Wednesday, August 29, 2012

Rondo teaches his moves

Source : AKTV

Rajon Rondo conducted a basketball clinic for top young college and high school players in San Juan on Tuesday, and he said Filipinos have as good a shot as anyone else at making it to the NBA

“I’m only 6-foot-2, but I study the game a lot. I look for any edge I can find to gain advantage,” said the three-time NBA all-star.

“With constant practice, dedication and perseverance, anything is possible.”

Former PBA Most Valuable Player Jimmy Alapag was present to give Rondo a hand in the clinic, and he said Rondo’s NBA success should inspire Filipino players.

“He stands 6-foot-2 and has not been blessed with natural athletic abilities like other guards, but he plays in a unique way — with efficiency and hard work combined,” said Alapag. “Filipinos are noted for their hard work, so I believe a Filipino player making the NBA future won’t be a far-fetched reality.”

Rondo spent time teaching his unique moves to the young players, and SMART-Gilas Pilipinas coach Chot Reyes, who also attended the workout, said Filipinos should take notice.

“Maraming bago sa itinuro ni Rondo. The good thing is Rondo’s game is being played under the basket because maliliit tayo, mas magiging effective sa Filipino players,” he said.

“Those behind the back passes are not anymore fancy plays. It’s now part of the fundamentals of every player.”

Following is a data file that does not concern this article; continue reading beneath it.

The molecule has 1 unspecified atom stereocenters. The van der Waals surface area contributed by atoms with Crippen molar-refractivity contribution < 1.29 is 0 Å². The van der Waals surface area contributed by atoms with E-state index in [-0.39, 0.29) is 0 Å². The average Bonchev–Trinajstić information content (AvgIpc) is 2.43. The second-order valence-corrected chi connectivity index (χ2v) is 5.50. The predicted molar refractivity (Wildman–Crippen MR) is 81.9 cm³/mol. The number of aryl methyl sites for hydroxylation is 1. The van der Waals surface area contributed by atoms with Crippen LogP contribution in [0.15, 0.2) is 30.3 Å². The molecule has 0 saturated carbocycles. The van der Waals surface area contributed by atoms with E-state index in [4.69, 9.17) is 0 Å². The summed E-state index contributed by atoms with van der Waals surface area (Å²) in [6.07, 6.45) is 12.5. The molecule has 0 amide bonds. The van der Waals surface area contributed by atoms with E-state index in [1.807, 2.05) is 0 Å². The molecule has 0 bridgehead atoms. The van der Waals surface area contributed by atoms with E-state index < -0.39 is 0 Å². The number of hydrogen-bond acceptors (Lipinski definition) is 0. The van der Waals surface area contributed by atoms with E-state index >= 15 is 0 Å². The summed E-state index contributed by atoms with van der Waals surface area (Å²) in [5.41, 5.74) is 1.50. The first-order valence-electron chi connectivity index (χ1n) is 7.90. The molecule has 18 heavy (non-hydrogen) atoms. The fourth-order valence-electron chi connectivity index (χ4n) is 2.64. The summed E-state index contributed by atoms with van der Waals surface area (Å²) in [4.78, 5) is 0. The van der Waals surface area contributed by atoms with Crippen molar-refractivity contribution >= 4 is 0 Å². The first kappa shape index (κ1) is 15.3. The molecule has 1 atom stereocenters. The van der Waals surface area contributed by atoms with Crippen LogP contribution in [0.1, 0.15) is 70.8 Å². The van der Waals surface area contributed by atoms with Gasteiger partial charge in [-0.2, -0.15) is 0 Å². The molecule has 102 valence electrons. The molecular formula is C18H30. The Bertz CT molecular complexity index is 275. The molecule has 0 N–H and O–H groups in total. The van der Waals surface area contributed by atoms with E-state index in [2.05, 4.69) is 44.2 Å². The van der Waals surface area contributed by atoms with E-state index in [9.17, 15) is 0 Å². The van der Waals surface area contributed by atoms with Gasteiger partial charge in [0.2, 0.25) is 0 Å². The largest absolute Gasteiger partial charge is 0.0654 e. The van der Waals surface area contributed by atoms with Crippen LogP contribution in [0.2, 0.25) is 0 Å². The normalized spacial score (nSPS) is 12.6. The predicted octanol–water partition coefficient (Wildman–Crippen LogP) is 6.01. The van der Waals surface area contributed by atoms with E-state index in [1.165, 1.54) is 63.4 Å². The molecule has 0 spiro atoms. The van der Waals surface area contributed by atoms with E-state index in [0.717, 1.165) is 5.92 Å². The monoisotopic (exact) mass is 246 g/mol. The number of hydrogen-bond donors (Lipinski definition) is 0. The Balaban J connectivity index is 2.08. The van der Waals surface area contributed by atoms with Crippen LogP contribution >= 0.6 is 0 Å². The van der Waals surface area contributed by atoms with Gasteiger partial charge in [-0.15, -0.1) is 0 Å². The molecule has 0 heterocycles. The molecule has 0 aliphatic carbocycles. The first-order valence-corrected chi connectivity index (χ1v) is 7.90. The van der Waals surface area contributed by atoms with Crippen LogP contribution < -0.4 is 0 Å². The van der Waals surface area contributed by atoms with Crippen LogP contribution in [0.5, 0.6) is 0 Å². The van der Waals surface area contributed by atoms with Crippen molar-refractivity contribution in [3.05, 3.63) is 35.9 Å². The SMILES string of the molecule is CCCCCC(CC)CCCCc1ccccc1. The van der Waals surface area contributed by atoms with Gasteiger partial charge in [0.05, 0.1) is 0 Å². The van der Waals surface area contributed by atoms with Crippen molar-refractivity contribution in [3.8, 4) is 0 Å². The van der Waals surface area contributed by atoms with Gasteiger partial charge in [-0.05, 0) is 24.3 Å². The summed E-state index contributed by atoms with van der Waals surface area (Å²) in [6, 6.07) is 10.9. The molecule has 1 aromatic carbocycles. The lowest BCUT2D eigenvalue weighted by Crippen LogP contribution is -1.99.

Rondo demonstrated some of his moves to Kiefer and Thirdy Ravena and Aaron Black of Ateneo, Bobby Ray Parks of National University, Kevin Alas of Letran, Jonathan Banal of Mapua, Isiah Banal of Arellano University, Jett Vidal of Perpetual Help, Baser Amer of San Beda, and Thomas Torres of La Salle.

The Boston Celtics guard demonstrated the Euro step move — familiar to most Filipino players as the common sidestep — and explained its use.

“I’m using the Euro step move before going for a layup so that bigger and athletic players like LeBron James will have difficult time blocking it,” said Rondo.

He also demonstrated the teardrop shot.

“The looping shot is a shot you normally see in my game as well as Tony Parker’s. We do that to avoid being blocked by bigger players staying in the shaded lane,” said Rondo.

Reyes said the drills Rondo taught could be be handy for developing Filipino players.

“Those drills can be useful to our SMART-Gilas players and Philippine basketball in general. We’re small compared to other countries, so Rondo’s game, which is being played under the basket, will be very effective,” said Reyes.

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